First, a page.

Ivory Coast: Laurent Gbagbo bans UN radio broadcasts
The government of Ivory Coast's incumbent leader Laurent Gbagbo has officially banned UN radio broadcasts.
Mr Gbagbo has refused to stand down following polls in November, which the UN peacekeeping mission in Ivory Coast say was won by Alassane Ouattara.
The BBC's John James says the UN's FM frequency has already been jammed since the beginning of the crisis, but it has been using unofficial frequencies.
He says it is the most widely listened to radio station in the country.
Access to the international media has been severely curtailed since the disputed election results came out.
It was announced on state television on Wednesday evening that the frequencies assigned to UN peacekeeping mission had been withdrawn.
Our reporter in the main city of Abidjan said UN radio could still be heard on an unofficial 95.3 FM frequency on Thursday morning.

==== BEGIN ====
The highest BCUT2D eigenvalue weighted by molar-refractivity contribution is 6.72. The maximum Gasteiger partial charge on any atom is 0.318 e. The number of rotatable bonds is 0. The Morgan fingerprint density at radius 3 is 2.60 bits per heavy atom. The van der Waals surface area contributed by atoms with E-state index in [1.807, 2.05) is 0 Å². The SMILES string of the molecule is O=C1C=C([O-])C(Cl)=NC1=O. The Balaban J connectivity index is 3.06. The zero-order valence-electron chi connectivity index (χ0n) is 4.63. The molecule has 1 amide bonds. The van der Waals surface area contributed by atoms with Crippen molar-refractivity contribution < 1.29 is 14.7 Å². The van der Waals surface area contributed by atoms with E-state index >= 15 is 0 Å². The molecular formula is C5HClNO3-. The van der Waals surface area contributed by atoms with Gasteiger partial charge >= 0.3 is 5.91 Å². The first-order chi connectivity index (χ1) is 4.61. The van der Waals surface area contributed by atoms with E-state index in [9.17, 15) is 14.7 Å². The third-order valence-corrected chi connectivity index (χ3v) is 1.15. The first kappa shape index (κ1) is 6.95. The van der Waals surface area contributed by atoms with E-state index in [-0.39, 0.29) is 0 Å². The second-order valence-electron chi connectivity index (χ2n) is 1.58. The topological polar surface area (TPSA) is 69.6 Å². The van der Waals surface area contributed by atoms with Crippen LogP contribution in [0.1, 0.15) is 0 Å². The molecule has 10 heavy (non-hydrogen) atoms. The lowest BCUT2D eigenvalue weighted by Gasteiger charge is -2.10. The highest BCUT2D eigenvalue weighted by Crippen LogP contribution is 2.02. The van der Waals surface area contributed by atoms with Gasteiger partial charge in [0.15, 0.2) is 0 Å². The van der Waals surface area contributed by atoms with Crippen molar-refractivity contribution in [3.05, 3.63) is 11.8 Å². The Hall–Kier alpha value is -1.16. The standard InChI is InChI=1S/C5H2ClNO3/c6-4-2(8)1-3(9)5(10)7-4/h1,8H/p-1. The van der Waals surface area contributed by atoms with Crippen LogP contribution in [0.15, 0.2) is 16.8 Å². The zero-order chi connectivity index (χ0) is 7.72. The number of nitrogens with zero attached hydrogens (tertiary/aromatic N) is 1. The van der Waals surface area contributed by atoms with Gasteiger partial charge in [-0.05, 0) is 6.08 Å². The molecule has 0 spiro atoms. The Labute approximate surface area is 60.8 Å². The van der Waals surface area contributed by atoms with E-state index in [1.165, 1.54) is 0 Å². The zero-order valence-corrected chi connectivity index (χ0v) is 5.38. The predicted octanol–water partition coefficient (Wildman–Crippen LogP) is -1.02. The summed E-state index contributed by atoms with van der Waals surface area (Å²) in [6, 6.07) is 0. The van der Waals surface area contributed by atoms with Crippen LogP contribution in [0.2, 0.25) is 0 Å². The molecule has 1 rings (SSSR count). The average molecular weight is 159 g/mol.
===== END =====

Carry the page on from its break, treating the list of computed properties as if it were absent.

Mr Gbagbo still has control of the state television - Radio Television Ivorienne (RTI) - a terrestrial broadcaster.
TV Cote d'Ivoire, another terrestrial station, has recently been set up by Mr Ouattara's camp and can be seen in Abidjan.
Mr Ouattara remains blockaded in a hotel in Abidjan, protected by UN peacekeepers and former rebels who still control northern areas.
November's presidential vote was supposed to reunify the country, which has been divided between north and south since a conflict in 2002.
Last month, the UN Security Council approved an additional 2,000 peacekeepers for Ivory Coast to bolster its 9,800-strong UN contingent.
Mr Gbagbo accuses the UN and the international community of being biased against him.